“Braille is knowledge and knowledge is power.”
- Louis Braille
Braille Literacy - The Why
Braille is literacy for students who would otherwise be auditory learners. For those students, braille is the only way they can learn the fundamentals of spelling, grammar, and punctuation. Listening only is notably different from reading as it does not allow the person to know how every word is spelled or how sentences are structured. These elements are not part of the audio experience and are critical in becoming literate. In addition, braille outweighs audio formats as it aids comprehension and retention of materials.
A Student’s future employment may well depend on proficient braille skills. It is estimated that 90% of employed individuals with blindness can read and write Braille. These individuals command higher salaries as well.
Students who know Braille have greater independence. Braille can be used to:
- label food, medicine, or household objects.
- read a menu at a restaurant
- take notes
- identify and push the button on elevators
- and more!
Braille provides a connection to others and to self. The ability to take and share notes with others provides an avenue unmatched by the spoken word. With Braille, an individual can make a to-do list that can be reviewed at a later point in time.
For students who are at risk of losing vision suddenly or who have a progressive vision condition, braille gives a child options to use either print or braille in any given situation. These students should learn braille as soon as possible to provide them with an alternate means of communication. While they may not use braille right away, they have a tool tucked into their back pocket. Relearning braille when needed is easier. And, the educational system is much more supportive than adult programs where time is limited.
Content adapted from Braille Works
STAAR Braille Accommodations and Supports
Braille versions of the State of Texas Assessments of Academic Readiness (STAAR®) in English are available to eligible students. Students have the option to take STAAR online using a screen reader and a refreshable braille display. This option is only available on English versions of STAAR grades 3–8 reading, grade 8 social studies, English I, English II, and U.S. History. The decision to provide a student with a braille test booklet or access to an online test using a screen reader and refreshable braille display should be made in accordance with specific accommodation policies located on the Accommodation Resources webpage. It is recommended that the teacher of students with visual impairments be involved in that decision.
Additional information from the Texas Education Agency STAAR Accommodation Resources page.
The Braille Challenge® is an academic competition unlike any other. This two-stage contest is designed to motivate blind students to emphasize their study of braille while rewarding their success with fun-filled, but challenging, local and national events. Braille Challenge contest categories include reading comprehension, writing speed and accuracy, proofreading, spelling, and reading tactile charts and graphs.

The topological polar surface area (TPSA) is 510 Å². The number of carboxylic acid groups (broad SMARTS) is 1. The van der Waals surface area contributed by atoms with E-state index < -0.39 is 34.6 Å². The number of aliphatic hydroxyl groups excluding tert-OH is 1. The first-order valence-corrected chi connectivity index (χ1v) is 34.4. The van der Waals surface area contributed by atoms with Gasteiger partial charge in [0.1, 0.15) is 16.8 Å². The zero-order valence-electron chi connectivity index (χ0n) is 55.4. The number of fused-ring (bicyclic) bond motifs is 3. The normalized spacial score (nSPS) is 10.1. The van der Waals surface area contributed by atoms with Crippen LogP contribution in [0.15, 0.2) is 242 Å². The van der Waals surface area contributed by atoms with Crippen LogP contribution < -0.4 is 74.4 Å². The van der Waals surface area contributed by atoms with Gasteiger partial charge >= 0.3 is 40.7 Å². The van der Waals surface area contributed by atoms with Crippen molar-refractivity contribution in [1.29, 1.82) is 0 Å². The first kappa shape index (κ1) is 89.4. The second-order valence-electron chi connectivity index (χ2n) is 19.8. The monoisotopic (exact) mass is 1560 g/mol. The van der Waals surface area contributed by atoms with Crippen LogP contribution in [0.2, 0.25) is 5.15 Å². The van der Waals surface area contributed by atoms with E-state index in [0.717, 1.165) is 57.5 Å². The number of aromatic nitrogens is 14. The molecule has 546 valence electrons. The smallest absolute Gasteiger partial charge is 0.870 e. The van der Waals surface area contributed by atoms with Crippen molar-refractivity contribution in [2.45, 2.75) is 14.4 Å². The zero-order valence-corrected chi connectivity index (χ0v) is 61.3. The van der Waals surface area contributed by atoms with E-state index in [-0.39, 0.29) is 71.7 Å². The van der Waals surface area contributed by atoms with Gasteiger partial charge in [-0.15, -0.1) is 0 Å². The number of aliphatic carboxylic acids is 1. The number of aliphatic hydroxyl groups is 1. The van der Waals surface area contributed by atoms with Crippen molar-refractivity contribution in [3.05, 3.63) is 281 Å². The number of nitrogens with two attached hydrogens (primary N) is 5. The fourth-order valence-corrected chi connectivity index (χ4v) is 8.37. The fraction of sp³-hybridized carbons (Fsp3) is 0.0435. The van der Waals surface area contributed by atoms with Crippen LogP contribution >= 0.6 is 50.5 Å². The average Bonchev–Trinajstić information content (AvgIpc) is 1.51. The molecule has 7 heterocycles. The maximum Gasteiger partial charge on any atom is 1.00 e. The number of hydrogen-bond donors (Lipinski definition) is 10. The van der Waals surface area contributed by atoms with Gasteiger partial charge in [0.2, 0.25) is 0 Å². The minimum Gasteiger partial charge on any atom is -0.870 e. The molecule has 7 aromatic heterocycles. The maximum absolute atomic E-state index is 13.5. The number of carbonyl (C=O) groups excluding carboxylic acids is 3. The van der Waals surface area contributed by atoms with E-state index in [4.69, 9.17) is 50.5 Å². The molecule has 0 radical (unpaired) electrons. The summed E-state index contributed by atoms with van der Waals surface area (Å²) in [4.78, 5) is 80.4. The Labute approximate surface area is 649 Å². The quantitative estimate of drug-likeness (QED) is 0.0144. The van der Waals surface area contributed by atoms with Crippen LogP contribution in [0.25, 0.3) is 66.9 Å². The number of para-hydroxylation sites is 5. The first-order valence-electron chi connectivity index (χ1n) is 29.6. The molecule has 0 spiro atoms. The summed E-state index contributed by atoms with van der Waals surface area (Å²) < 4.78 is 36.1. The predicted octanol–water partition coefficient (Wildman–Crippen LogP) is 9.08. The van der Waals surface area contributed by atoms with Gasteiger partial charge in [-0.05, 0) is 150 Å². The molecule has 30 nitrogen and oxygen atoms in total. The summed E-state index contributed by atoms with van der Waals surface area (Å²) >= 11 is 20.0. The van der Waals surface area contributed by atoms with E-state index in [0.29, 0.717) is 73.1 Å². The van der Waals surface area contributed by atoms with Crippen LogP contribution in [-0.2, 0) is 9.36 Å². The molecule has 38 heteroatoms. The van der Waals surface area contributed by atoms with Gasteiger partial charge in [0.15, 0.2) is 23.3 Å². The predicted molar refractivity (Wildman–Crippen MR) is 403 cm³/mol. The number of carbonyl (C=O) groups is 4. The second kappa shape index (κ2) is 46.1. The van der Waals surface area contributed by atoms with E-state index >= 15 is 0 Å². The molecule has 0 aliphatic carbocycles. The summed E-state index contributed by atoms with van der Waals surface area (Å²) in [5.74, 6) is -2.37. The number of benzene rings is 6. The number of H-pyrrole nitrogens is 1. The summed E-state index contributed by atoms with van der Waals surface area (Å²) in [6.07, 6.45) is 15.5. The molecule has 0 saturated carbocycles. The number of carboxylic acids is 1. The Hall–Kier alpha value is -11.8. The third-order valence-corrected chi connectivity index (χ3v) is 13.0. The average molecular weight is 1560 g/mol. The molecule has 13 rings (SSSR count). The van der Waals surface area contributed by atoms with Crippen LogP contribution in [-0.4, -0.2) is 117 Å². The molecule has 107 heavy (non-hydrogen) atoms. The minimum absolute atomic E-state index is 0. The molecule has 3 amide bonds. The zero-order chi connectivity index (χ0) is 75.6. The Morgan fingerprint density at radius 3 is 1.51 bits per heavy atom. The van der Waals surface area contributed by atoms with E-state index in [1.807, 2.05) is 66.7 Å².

Any visually impaired student who reads braille is eligible to participate in the preliminary Braille Challenge events, which are held from January through the end of March throughout the U.S. and Canada. Contests are proctored by volunteer TVIs and scored locally by volunteer transcribers, based on national guidelines. The preliminary round is open to students of all skill levels, but only the top-scoring 50 contestants nationally are invited to Los Angeles for the final round—two days of competition, camaraderie, and fun!
Region 10 hosts a Braille Challenge Biannually in Odd Numbered Years. For more information about Braille Challenge, see the Braille Challenge website of the Braille Institute.
Texas Technology Access Program (TTAP)
The Texas Technology Access Program (TTAP) promotes independence for people with disabilities through access to technology that provides them more control over their immediate environments and an enhanced ability to function independently.
The mission is to increase access for people with disabilities to Assistive Technology that provides them more control over their immediate environments and an enhanced ability to function independently.
TTAP Supports include:
- Demonstrations – See technology in action to determine what product is useful for you! Contact Shelley Ratcliff or Dr. Jyutika Mehta for more information.
- Device Loans - Short-term device loans are available for 35 days. When individuals with disabilities, their families, and qualified professionals are able to borrow AT devices and assess them in the individual's normal environments, they are then better able to determine if the devices meet their needs or the needs of individuals with disabilities they are serving.
- Recycle and Reuse Programs – Purchase refurbished equipment or a computer with long-term loans! TTAP works in partnership with the DME Exchange of Dallas to serve the North Texas area.
Other Braille Resources
- The History of Braille
- Introduction to Braille
- American Foundation for the Blind - Resources for Learning and Refreshing Braille
- American Foundation for the Blind - Sources for Braille Children’s Books and Magazines
- American Foundation for the Blind - Tips for Promoting Braille in the Classroom
- American Foundation for the Blind - Resources for Teaching Braille